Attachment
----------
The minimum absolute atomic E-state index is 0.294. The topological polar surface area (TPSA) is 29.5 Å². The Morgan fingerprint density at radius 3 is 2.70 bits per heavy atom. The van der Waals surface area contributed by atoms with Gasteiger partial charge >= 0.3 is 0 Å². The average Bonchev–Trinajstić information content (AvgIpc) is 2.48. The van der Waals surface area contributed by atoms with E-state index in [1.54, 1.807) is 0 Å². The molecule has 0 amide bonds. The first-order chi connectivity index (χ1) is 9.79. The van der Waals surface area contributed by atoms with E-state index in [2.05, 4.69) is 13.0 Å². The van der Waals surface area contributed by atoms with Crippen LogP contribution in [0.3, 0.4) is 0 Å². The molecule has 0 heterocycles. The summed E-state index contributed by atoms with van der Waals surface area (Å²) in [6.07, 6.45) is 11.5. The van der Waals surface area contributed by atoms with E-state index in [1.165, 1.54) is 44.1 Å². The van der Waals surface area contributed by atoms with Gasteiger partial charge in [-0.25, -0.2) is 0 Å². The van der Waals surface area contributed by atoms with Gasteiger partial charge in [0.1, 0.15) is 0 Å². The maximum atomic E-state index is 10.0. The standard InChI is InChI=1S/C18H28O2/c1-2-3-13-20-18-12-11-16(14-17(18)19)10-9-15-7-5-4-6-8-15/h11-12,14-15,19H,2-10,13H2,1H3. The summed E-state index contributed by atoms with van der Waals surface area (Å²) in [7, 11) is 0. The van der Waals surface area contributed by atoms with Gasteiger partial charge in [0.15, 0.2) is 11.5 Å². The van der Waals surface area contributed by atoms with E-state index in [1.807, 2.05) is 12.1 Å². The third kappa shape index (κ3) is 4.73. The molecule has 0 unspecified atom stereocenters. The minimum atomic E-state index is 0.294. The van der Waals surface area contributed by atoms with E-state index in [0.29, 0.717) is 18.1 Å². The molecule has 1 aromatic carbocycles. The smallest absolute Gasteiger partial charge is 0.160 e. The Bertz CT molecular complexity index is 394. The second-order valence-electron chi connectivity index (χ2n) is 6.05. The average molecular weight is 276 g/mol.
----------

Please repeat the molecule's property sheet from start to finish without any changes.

The minimum absolute atomic E-state index is 0.294. The topological polar surface area (TPSA) is 29.5 Å². The Morgan fingerprint density at radius 3 is 2.70 bits per heavy atom. The van der Waals surface area contributed by atoms with Gasteiger partial charge >= 0.3 is 0 Å². The average Bonchev–Trinajstić information content (AvgIpc) is 2.48. The van der Waals surface area contributed by atoms with E-state index in [1.54, 1.807) is 0 Å². The molecule has 0 amide bonds. The first-order chi connectivity index (χ1) is 9.79. The van der Waals surface area contributed by atoms with E-state index in [2.05, 4.69) is 13.0 Å². The van der Waals surface area contributed by atoms with Crippen LogP contribution in [0.3, 0.4) is 0 Å². The molecule has 0 heterocycles. The summed E-state index contributed by atoms with van der Waals surface area (Å²) in [6.07, 6.45) is 11.5. The van der Waals surface area contributed by atoms with E-state index in [1.165, 1.54) is 44.1 Å². The van der Waals surface area contributed by atoms with Gasteiger partial charge in [-0.25, -0.2) is 0 Å². The van der Waals surface area contributed by atoms with Gasteiger partial charge in [0.1, 0.15) is 0 Å². The maximum atomic E-state index is 10.0. The standard InChI is InChI=1S/C18H28O2/c1-2-3-13-20-18-12-11-16(14-17(18)19)10-9-15-7-5-4-6-8-15/h11-12,14-15,19H,2-10,13H2,1H3. The summed E-state index contributed by atoms with van der Waals surface area (Å²) in [7, 11) is 0. The van der Waals surface area contributed by atoms with Gasteiger partial charge in [0.15, 0.2) is 11.5 Å². The van der Waals surface area contributed by atoms with E-state index in [1.807, 2.05) is 12.1 Å². The third kappa shape index (κ3) is 4.73. The molecule has 0 unspecified atom stereocenters. The minimum atomic E-state index is 0.294. The van der Waals surface area contributed by atoms with E-state index in [0.29, 0.717) is 18.1 Å². The molecule has 1 aromatic carbocycles. The smallest absolute Gasteiger partial charge is 0.160 e. The Bertz CT molecular complexity index is 394. The second-order valence-electron chi connectivity index (χ2n) is 6.05. The average molecular weight is 276 g/mol.